“Ok,” I said, folding my arms and sitting back in the booth. “I get it; you’re a bad ass bitch. Now what the hell do you want?”
She set down her burger, ketchup and onions spilling out where she had taken a bite. The greasy graveyard on her plate made me want to vomit. I had spent a good portion of my life avoiding crap like that. Not only was I trying to stay skinny, but that stuff goes straight to your complexion.
“What’s the rush, Victoria? Believe me; we’re going to be seeing a lot of each other from now on.”
“Yeah,” I snorted, “right.”
“And your tone! What would your mother say if she could hear you?”
“You don’t know crap about my mother!”
“Well, I know she raised a shallow, manipulative mess.”
I couldn’t keep my anger inside any longer. Still, I didn’t want to cause a big scene, even if we were in a trashy diner. I reached out and grabbed her plate, sliding it toward me. I grabbed the salt and twisted off the top. Then I flipped open the burger and dumped the contents of the entire jar onto the beef patty. I smiled and slid the plate back to her.
The wretch shook her head. “Now what was the point of that?”
“It made me feel better.” My smile turned into a grin.
She sighed and pushed the plate toward the edge of the table, where the waitress could collect it. “This conversation’s starting to bore me,” she said, “so I’ll cut to the chase.”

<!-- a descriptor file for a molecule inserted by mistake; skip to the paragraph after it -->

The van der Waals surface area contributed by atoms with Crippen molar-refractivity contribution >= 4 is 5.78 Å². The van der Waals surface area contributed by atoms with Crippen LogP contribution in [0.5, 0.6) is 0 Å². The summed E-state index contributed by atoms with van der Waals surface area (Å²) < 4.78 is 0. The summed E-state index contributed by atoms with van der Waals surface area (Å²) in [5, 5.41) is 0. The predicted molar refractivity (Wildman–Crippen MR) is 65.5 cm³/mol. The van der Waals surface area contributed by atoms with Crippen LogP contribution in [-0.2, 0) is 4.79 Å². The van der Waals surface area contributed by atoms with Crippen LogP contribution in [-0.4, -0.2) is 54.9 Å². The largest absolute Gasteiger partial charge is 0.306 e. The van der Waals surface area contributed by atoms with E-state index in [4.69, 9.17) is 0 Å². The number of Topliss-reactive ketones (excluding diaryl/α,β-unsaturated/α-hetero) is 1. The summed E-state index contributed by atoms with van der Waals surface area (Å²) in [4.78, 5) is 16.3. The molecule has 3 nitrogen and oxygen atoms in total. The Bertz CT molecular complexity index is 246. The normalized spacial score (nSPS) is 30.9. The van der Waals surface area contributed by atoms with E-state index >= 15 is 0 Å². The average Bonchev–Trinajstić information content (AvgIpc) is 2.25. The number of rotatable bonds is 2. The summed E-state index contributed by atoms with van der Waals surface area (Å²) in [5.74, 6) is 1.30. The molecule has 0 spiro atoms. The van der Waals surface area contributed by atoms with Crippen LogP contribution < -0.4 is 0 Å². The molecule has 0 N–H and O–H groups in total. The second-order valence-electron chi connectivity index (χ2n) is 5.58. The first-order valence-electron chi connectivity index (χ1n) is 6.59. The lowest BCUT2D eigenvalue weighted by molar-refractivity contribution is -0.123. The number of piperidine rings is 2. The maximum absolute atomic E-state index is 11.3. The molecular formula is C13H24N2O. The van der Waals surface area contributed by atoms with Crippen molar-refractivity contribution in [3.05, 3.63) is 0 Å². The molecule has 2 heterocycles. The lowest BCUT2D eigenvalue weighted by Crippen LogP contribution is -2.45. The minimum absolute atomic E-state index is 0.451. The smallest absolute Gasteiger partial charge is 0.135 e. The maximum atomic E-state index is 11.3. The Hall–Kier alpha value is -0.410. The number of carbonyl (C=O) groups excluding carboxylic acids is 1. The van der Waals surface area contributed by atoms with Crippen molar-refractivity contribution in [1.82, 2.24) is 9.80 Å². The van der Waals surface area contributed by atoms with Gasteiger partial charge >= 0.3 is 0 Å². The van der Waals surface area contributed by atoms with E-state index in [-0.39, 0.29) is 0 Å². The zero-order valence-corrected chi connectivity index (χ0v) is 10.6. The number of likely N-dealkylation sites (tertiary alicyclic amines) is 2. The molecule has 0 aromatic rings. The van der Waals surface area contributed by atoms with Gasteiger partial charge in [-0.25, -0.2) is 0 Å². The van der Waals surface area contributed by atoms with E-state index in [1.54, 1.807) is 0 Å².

“Well?” I asked impatiently.
“I need your help.”
I scoffed. “You need a lot more help than I can give you.”
“You mean more than you already gave me,” she said, her eyes squinted in contempt.
“Exactly,” I said coldly. “If you need some help getting out of town, I’d be happy to oblige.”
She laughed. “Oh, I’m not going anywhere, Victoria. In fact, I think I’m going to settle in here.”
“Why?” I asked in disbelief.
“I’m sick of being alone,” she said, seemingly honest. “I just want friends. I want to be normal.”
“You’re never going to be normal, you freak.”
“Well, that’s not entirely true. That’s where you come in.”
“What do you mean?” I asked as the waitress grabbed the plate. She made a face at us when she saw the salt covered food, but she didn’t say anything about it.
“Are you ready for the check?”
“Yes,” I said quickly, shooing her away with my hand.
“You broke my heart, Victoria. So did Dr. Kunst. Why does everyone want to hurt me?”
“Not everything’s about you,” I told her. “Sometimes things just don’t work out.”
“You sound like Dr. Kunst,” she said harshly.
“He sounds like a smart man.”
“Not really,” she replied with a smile. “Like you, he underestimated me.”
“So what? You want revenge just because a couple of people didn’t have room for you in their lives?”
She gulped down the rest of her iced tea and then slammed the cup down on the table. Luckily it was plastic, so it didn’t break.
“Nobody understands. All of you have had such easy lives. My own parents didn’t love me; they had their own affairs to consume themselves with. You didn’t love me; you just wanted me to be your real-life Barbie doll. Dr. Kunst didn’t love me; he just wanted me to be his youthful distraction. I have no idea what it’s like to be loved. I want to know. I want to be like everyone else.”
“Wah wah,” I said, wiping the fake tears from my eyes. “So your life sucks. Get over it. It’s not going to get any better by complaining about it and getting back at the people who hurt you.”
“No. If you want it to get better then you need to be proactive. You have to do something to change it.”
“That’s exactly what I’m doing.” She smiled at me deviously.